And the peculiar thing is this, my friends - the song we sang on that fateful night, it didn't actually sound anything like this song... this is just a tribute

I have compiled a list of the 199 best hitters in the minor leagues last year.  I will offer a similar list for pitchers in the next week or two.

I only used full season minor league players for several reasons, the two most significant were sample size, and, more importantly, player ages.  Players find themselves in rookie ball for a number of reasons: very young players, injury rehabs, an organizational philosophy to put new signees there to better gauge their talent, low-potential players, etc.  One simply does not get an accurate read on ability when using these short season leagues.

Only hitters who were eligible for major league rookie of the year in 2001 (less than 130 MLB at bats or 45 MLB games) were included.  Each player's season was condensed into a single statistical line, regardless of how many levels he appeared.  The base statistics (hits, ABs, HRs, etc) were added to give the single stat line.  The runs created for each level, however, were adjusted for ballpark and relative age - both in terms of the competition and the optimal debut age - before incorporating.  There are several players - Adam Dunn, Carlos Pena, Corey Patterson, etc - who were also included even though they had a signficant amount of playing time in the majors because they were eligible for RoY at the beginning of last season and played an equally significant amount in the minors.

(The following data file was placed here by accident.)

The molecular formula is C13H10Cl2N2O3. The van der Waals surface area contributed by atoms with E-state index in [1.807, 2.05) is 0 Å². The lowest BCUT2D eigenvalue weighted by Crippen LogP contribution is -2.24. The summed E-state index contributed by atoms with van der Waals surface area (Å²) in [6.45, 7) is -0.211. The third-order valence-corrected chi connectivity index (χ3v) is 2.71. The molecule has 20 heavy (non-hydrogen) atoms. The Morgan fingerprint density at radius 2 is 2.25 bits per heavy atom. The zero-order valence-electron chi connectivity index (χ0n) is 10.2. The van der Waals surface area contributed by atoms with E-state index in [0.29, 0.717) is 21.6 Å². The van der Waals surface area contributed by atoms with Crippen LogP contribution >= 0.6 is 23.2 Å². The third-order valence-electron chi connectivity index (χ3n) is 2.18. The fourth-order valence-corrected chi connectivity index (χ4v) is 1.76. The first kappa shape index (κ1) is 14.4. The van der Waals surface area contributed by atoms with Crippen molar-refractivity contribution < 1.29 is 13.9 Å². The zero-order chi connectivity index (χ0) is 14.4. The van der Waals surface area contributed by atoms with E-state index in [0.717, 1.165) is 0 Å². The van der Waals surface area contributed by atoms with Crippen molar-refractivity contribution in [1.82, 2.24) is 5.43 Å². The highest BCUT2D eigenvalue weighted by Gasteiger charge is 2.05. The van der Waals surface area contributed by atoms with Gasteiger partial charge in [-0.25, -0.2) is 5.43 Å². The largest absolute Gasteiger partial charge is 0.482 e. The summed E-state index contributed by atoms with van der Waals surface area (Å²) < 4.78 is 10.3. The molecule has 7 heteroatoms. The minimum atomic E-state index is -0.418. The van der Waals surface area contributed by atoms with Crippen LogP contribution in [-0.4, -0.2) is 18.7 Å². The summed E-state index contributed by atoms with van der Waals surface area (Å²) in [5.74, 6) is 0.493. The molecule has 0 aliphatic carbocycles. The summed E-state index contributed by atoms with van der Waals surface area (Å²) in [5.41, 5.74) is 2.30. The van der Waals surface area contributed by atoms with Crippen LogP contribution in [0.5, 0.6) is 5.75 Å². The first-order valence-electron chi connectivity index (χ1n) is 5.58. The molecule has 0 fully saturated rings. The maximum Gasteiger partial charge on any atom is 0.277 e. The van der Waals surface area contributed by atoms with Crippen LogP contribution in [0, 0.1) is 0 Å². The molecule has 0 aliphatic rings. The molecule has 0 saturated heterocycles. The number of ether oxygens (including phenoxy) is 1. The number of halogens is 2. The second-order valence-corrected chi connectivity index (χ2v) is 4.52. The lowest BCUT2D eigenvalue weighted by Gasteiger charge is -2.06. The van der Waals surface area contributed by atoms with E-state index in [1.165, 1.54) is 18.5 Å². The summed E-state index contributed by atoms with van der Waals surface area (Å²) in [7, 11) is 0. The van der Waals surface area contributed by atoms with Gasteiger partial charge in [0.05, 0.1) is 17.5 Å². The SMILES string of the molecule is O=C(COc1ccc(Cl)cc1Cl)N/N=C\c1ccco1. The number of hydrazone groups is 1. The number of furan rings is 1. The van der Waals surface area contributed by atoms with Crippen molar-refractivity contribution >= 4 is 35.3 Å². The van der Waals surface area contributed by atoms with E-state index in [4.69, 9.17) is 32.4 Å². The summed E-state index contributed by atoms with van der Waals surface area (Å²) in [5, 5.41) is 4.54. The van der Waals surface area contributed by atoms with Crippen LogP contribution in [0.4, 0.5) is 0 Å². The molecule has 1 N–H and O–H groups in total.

The final rankings are based on an adjusted form of runs created, incorporating the age factor (column 3) and the park factor (column 4), and adjusted to 550 at bats.

The Best Minor League Hitters of 2001

...continued in Part 2: the pitchers

* - Before Jack Black became a household name - well, he's not exactly a household name yet, but he's well on his way - for his roles in movies like "High Fidelity", "Shallow Hal" and "Orange County", he was the lead singer and rhythm guitarist for a band called Tenacious D.  One of their most notable and radio-friendly songs is a tune called "Tribute".